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Soundbites: Tame Impala, Chance the Rapper and Lil B, Jose Gonzalez

Mini album reviews

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Tame Impala
Currents

Tame Impala’s never been that hard to dance to, but songwriter Kevin Parker’s forays into disco, trap, and R&B on Currents will no doubt be considered stylistic leaps — all the while retaining his talents for composing immediately catchy hooks. It’s an album that liberates a project that was two psychedelic, effects-laden guitar hooks away from becoming a caricature of itself; it now looks to the contemporary as much as it does to the past.

That songwriting gauntlet was dropped months ago, when the album’s first single “Let It Happen” was released, and here, it’s still unstoppable. In one busy, pulsing verse, Parker dreamily (as always) wishes for a storm to take him away, but the music brings something more akin to the eye of one, where subterranean synths offer brief respite from the drama — which comes back twofold in a tense coda, never quite resolving.

From there, Currents slows down, substituting urgency for sensuality. Parker tends to pair his lyrics — no matter how much heartbreak or disappointment is loaded up in them — with optimistic arrangements. But as ever, Tame Impala is more about sound than lyricism for this listener, and gorgeous moments abound. The blissed-out “Yes I’m Changing” finds a middle ground between Daft Punk and Vampire Weekend when a barely audible harpsichord dances over the wall of synths, and then soars over the sounds of a busy city centre.

Song for song, Currents might not be as hook-heavy and tight of an entry as 2012’s Lonerism, and I do wonder what kind of an album it would be if it followed the stylings of “Let it Happen” a little more. But Tame Impala have never been as exciting as they are now, when they’re embracing the now.

Kodie Cherrille

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Chance the Rapper and Lil B
Free (The Based Freestyle Mixtape)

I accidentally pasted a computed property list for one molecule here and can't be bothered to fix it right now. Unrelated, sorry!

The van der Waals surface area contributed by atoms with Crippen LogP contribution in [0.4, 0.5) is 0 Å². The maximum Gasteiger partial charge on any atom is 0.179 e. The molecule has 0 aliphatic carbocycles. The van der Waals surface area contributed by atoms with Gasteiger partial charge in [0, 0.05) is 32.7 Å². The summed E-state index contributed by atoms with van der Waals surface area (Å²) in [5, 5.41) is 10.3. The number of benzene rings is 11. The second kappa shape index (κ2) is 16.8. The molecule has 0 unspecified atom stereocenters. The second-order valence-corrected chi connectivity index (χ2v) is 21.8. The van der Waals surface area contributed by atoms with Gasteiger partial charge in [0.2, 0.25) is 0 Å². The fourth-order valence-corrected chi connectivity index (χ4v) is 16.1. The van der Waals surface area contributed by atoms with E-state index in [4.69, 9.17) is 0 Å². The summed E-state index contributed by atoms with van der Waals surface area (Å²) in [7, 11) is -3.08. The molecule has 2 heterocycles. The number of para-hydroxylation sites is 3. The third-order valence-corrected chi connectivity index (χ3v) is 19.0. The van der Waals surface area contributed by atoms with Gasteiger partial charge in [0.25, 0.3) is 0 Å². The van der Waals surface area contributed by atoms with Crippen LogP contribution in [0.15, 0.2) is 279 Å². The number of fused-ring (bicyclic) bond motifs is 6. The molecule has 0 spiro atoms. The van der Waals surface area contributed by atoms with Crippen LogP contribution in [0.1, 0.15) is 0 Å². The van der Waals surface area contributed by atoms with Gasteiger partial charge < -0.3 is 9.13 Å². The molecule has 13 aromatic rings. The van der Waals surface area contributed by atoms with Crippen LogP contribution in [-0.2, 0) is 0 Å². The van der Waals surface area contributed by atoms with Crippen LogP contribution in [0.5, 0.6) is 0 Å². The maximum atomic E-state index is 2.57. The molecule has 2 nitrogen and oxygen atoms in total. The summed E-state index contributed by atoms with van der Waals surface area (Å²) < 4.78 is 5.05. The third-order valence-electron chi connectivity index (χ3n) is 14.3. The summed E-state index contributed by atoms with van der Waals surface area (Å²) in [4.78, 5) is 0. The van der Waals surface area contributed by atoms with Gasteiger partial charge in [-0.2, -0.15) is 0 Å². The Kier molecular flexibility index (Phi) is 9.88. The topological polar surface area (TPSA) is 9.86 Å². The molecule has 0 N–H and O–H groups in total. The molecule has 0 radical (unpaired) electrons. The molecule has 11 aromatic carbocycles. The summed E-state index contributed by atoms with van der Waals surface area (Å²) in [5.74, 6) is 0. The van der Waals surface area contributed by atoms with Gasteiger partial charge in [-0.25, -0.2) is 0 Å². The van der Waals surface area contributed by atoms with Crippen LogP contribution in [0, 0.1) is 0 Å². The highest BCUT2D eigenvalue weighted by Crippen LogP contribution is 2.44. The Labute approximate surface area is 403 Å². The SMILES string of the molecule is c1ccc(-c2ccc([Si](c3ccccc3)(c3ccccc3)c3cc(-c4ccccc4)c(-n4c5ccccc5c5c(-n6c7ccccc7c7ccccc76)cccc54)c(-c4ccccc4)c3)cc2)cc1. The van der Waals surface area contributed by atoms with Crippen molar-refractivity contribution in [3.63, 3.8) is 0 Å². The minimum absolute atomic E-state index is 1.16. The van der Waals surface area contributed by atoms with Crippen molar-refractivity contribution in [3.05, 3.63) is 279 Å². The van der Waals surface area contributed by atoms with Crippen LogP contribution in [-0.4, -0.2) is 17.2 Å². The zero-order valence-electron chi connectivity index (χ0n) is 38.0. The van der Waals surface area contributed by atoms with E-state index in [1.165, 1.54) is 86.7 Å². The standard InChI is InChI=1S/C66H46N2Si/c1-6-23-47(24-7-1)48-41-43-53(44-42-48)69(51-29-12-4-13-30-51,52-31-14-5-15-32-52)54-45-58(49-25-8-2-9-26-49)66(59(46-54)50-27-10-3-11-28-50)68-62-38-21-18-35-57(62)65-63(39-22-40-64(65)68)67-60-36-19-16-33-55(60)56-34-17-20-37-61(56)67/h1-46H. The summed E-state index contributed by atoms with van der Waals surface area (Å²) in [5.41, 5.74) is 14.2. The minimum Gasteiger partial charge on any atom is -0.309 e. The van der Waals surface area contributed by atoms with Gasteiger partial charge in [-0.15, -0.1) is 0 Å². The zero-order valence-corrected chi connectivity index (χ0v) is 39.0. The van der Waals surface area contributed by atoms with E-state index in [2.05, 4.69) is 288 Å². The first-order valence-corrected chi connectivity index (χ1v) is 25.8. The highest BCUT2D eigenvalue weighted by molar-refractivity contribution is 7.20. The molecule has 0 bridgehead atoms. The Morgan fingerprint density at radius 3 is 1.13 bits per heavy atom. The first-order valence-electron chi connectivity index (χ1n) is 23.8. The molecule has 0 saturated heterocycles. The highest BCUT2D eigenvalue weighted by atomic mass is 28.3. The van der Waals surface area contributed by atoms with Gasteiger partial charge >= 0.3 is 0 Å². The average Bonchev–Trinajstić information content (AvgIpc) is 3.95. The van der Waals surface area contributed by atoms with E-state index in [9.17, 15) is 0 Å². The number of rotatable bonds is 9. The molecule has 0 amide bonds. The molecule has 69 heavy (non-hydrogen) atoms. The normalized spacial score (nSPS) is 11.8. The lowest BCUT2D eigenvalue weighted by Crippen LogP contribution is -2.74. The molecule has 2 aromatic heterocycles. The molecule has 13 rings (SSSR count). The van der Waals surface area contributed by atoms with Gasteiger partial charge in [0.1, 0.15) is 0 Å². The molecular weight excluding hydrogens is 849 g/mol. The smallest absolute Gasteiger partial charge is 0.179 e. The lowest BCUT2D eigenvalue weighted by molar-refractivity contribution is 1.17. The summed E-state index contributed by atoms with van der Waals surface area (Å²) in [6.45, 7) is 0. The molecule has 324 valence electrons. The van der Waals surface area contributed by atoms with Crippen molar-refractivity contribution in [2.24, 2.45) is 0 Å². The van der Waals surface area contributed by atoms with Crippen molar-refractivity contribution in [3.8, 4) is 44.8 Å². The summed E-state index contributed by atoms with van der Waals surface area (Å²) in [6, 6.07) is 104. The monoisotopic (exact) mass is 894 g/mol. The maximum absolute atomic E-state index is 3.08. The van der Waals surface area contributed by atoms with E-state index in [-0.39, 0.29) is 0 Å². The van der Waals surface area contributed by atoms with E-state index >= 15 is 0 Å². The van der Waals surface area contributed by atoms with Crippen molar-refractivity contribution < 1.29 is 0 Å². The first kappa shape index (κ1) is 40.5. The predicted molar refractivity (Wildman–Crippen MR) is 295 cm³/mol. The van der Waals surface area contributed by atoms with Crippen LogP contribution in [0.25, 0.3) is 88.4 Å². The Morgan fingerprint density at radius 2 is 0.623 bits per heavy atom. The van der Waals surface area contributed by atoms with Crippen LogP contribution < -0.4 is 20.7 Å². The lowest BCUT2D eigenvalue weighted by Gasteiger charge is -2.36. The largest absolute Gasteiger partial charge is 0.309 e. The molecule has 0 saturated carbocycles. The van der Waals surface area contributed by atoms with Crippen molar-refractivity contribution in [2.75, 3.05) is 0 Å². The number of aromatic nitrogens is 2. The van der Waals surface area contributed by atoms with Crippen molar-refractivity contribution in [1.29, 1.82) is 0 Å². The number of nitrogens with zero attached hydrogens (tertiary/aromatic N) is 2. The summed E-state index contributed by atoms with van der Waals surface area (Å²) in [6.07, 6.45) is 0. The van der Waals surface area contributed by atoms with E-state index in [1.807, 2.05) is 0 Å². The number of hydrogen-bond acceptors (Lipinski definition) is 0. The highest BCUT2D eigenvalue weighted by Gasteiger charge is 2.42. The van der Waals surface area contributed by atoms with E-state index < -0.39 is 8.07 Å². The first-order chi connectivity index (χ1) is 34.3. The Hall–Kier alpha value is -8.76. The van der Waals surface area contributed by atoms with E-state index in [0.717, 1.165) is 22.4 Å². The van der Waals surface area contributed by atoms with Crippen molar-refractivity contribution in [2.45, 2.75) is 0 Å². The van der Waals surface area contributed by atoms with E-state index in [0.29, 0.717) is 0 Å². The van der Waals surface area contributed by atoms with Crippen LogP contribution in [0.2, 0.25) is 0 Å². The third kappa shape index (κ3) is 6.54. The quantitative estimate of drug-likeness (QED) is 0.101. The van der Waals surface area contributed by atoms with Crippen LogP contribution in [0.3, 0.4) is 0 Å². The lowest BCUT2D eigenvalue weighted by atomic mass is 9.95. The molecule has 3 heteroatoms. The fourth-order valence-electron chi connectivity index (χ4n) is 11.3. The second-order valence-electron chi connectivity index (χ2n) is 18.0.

Chance the Rapper officially became a big deal for the rest of his life upon releasing 2013’s Acid Rap, a record that fused unbridled youth, energetic positivity, introspection, and acrobatic yet casual lines that stay with you long after your last repeat listen. similarly, Lil B is a sick rapper who talks about loving all other rappers and that it’s all about positivity squared, but that he’d still fuck all them other rappers’ bitches. And also that he’s gay, though he isn’t, but he’s totally cool with saying that he is. Both of these guys have the underground by the horns, but apparently neither of them vetoed the others’ interest in colouring so far outside the lines on Free (The Based Freestyle Mixtape) that you might say they were doing it blind. As the name suggests, this release is all improvised, and its raw hunger inspires and enlightens.

Aaron Levy

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Jose Gonzalez
Vestiges & Claws

Swedish singer-songwriter Jose Gonzalez’s latest record builds upon the calm, gently flowing folk of his past releases. And while there’s not a discernible change in direction — no added instrumentals, no obvious post-production touch-ups — Gonzalez definitely seems to have honed his craft further on Vestiges & Claws. This record is among the most hesitant I’ve heard from Gonzalez: “Idle as a wave / Moving out to sea … / Serene between the trails / Serene with the time and ink of a ghost.”

Gonzalez’ s lyricism is simple — “The cracks under the bridge, the gaps along the road / Why didn’t I see the forest on fire behind the trees?” — yet it’s strikingly balanced when backed up by an ever-present guitar, which, apart from some percussion, is the only instrument present on the record. The record plays as an accompaniment for a particularly overcast and slightly rainy car trip across rolling grassy hills — autumn in the Shire.

Martin Castro

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